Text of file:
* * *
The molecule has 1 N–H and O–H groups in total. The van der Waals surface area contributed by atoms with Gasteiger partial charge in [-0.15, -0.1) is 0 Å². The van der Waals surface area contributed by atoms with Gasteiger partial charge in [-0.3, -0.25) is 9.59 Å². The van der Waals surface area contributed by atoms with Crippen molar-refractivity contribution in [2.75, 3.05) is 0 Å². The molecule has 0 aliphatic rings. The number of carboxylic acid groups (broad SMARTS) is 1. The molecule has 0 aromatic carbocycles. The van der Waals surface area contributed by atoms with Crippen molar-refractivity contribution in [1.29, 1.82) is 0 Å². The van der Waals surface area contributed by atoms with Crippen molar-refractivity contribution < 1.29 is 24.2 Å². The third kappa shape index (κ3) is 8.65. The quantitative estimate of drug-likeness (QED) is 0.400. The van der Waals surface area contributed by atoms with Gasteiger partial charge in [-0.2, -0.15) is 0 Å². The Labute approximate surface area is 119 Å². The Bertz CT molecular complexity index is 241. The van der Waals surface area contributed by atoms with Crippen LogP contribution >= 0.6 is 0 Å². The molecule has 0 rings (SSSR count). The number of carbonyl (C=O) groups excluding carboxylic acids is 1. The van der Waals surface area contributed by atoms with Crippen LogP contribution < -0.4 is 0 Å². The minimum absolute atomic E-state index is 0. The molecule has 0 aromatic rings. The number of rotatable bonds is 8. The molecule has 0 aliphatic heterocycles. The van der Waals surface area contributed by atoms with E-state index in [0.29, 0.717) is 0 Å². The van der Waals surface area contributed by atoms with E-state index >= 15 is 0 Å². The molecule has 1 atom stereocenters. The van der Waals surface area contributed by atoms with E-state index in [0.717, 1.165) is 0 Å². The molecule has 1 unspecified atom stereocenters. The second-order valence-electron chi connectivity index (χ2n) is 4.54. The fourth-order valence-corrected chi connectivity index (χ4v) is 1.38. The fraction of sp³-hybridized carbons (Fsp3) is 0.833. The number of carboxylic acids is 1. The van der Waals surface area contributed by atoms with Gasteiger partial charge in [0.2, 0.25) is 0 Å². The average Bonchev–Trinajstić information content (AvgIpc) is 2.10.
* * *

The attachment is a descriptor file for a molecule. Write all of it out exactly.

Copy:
The molecule has 1 N–H and O–H groups in total. The van der Waals surface area contributed by atoms with Gasteiger partial charge in [-0.15, -0.1) is 0 Å². The van der Waals surface area contributed by atoms with Gasteiger partial charge in [-0.3, -0.25) is 9.59 Å². The van der Waals surface area contributed by atoms with Crippen molar-refractivity contribution in [2.75, 3.05) is 0 Å². The molecule has 0 aliphatic rings. The number of carboxylic acid groups (broad SMARTS) is 1. The molecule has 0 aromatic carbocycles. The van der Waals surface area contributed by atoms with Crippen molar-refractivity contribution in [1.29, 1.82) is 0 Å². The van der Waals surface area contributed by atoms with Crippen molar-refractivity contribution < 1.29 is 24.2 Å². The third kappa shape index (κ3) is 8.65. The quantitative estimate of drug-likeness (QED) is 0.400. The van der Waals surface area contributed by atoms with Gasteiger partial charge in [-0.2, -0.15) is 0 Å². The Labute approximate surface area is 119 Å². The Bertz CT molecular complexity index is 241. The van der Waals surface area contributed by atoms with Crippen LogP contribution >= 0.6 is 0 Å². The molecule has 0 rings (SSSR count). The number of carbonyl (C=O) groups excluding carboxylic acids is 1. The van der Waals surface area contributed by atoms with Crippen LogP contribution < -0.4 is 0 Å². The minimum absolute atomic E-state index is 0. The molecule has 0 aromatic rings. The number of rotatable bonds is 8. The molecule has 0 aliphatic heterocycles. The van der Waals surface area contributed by atoms with E-state index in [0.29, 0.717) is 0 Å². The van der Waals surface area contributed by atoms with E-state index >= 15 is 0 Å². The molecule has 1 atom stereocenters. The van der Waals surface area contributed by atoms with E-state index in [0.717, 1.165) is 0 Å². The molecule has 1 unspecified atom stereocenters. The second-order valence-electron chi connectivity index (χ2n) is 4.54. The fourth-order valence-corrected chi connectivity index (χ4v) is 1.38. The fraction of sp³-hybridized carbons (Fsp3) is 0.833. The number of carboxylic acids is 1. The van der Waals surface area contributed by atoms with Gasteiger partial charge in [0.2, 0.25) is 0 Å². The average Bonchev–Trinajstić information content (AvgIpc) is 2.10.